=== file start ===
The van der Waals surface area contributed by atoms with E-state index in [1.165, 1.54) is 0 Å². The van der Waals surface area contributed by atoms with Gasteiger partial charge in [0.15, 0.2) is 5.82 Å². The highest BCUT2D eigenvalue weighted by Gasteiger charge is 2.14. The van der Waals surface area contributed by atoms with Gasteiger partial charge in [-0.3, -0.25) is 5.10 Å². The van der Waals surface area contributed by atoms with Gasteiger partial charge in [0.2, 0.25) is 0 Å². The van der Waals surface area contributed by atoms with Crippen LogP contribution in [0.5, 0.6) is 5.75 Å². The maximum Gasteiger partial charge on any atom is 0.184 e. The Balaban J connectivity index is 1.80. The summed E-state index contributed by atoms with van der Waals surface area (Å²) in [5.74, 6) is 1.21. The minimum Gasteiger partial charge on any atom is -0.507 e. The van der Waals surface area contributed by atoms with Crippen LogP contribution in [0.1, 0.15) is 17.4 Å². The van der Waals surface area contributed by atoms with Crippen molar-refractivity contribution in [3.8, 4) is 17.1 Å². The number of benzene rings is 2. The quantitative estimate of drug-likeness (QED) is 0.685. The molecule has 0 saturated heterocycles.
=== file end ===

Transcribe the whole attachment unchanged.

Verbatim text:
The van der Waals surface area contributed by atoms with E-state index in [1.165, 1.54) is 0 Å². The van der Waals surface area contributed by atoms with Gasteiger partial charge in [0.15, 0.2) is 5.82 Å². The highest BCUT2D eigenvalue weighted by Gasteiger charge is 2.14. The van der Waals surface area contributed by atoms with Gasteiger partial charge in [-0.3, -0.25) is 5.10 Å². The van der Waals surface area contributed by atoms with Gasteiger partial charge in [0.2, 0.25) is 0 Å². The van der Waals surface area contributed by atoms with Crippen LogP contribution in [0.5, 0.6) is 5.75 Å². The maximum Gasteiger partial charge on any atom is 0.184 e. The Balaban J connectivity index is 1.80. The summed E-state index contributed by atoms with van der Waals surface area (Å²) in [5.74, 6) is 1.21. The minimum Gasteiger partial charge on any atom is -0.507 e. The van der Waals surface area contributed by atoms with Crippen LogP contribution in [0.1, 0.15) is 17.4 Å². The van der Waals surface area contributed by atoms with Crippen molar-refractivity contribution in [3.8, 4) is 17.1 Å². The number of benzene rings is 2. The quantitative estimate of drug-likeness (QED) is 0.685. The molecule has 0 saturated heterocycles.